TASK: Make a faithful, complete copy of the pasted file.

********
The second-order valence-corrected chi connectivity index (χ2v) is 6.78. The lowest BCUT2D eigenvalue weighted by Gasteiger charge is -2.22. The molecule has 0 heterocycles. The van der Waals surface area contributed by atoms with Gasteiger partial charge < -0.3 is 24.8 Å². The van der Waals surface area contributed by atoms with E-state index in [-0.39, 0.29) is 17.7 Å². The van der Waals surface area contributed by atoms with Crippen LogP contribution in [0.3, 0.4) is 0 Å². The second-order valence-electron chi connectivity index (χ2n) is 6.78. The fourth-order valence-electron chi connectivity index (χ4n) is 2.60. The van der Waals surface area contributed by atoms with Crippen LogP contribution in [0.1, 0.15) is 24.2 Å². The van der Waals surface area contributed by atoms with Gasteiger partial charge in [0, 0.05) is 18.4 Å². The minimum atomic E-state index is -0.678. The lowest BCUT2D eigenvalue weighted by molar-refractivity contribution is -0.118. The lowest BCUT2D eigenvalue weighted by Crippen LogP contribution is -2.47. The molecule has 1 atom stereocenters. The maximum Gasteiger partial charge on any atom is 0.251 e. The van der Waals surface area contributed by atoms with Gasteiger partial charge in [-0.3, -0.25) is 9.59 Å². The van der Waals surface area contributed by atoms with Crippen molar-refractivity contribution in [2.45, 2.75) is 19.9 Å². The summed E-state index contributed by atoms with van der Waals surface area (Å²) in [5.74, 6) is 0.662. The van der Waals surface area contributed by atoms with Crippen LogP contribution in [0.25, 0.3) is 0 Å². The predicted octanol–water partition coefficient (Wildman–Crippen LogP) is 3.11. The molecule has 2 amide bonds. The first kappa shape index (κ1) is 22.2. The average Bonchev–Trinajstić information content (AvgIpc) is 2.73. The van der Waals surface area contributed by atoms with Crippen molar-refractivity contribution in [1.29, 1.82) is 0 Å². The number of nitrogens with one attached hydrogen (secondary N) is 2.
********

The second-order valence-corrected chi connectivity index (χ2v) is 6.78. The lowest BCUT2D eigenvalue weighted by Gasteiger charge is -2.22. The molecule has 0 heterocycles. The van der Waals surface area contributed by atoms with Gasteiger partial charge < -0.3 is 24.8 Å². The van der Waals surface area contributed by atoms with E-state index in [-0.39, 0.29) is 17.7 Å². The van der Waals surface area contributed by atoms with Crippen LogP contribution in [0.3, 0.4) is 0 Å². The second-order valence-electron chi connectivity index (χ2n) is 6.78. The fourth-order valence-electron chi connectivity index (χ4n) is 2.60. The van der Waals surface area contributed by atoms with Crippen LogP contribution in [0.1, 0.15) is 24.2 Å². The van der Waals surface area contributed by atoms with Gasteiger partial charge in [0, 0.05) is 18.4 Å². The minimum atomic E-state index is -0.678. The lowest BCUT2D eigenvalue weighted by molar-refractivity contribution is -0.118. The lowest BCUT2D eigenvalue weighted by Crippen LogP contribution is -2.47. The molecule has 1 atom stereocenters. The maximum Gasteiger partial charge on any atom is 0.251 e. The van der Waals surface area contributed by atoms with Gasteiger partial charge in [-0.3, -0.25) is 9.59 Å². The van der Waals surface area contributed by atoms with Crippen molar-refractivity contribution in [2.45, 2.75) is 19.9 Å². The summed E-state index contributed by atoms with van der Waals surface area (Å²) in [5.74, 6) is 0.662. The van der Waals surface area contributed by atoms with Crippen LogP contribution in [0.25, 0.3) is 0 Å². The predicted octanol–water partition coefficient (Wildman–Crippen LogP) is 3.11. The molecule has 2 amide bonds. The first kappa shape index (κ1) is 22.2. The average Bonchev–Trinajstić information content (AvgIpc) is 2.73. The van der Waals surface area contributed by atoms with Crippen molar-refractivity contribution in [1.29, 1.82) is 0 Å². The number of nitrogens with one attached hydrogen (secondary N) is 2.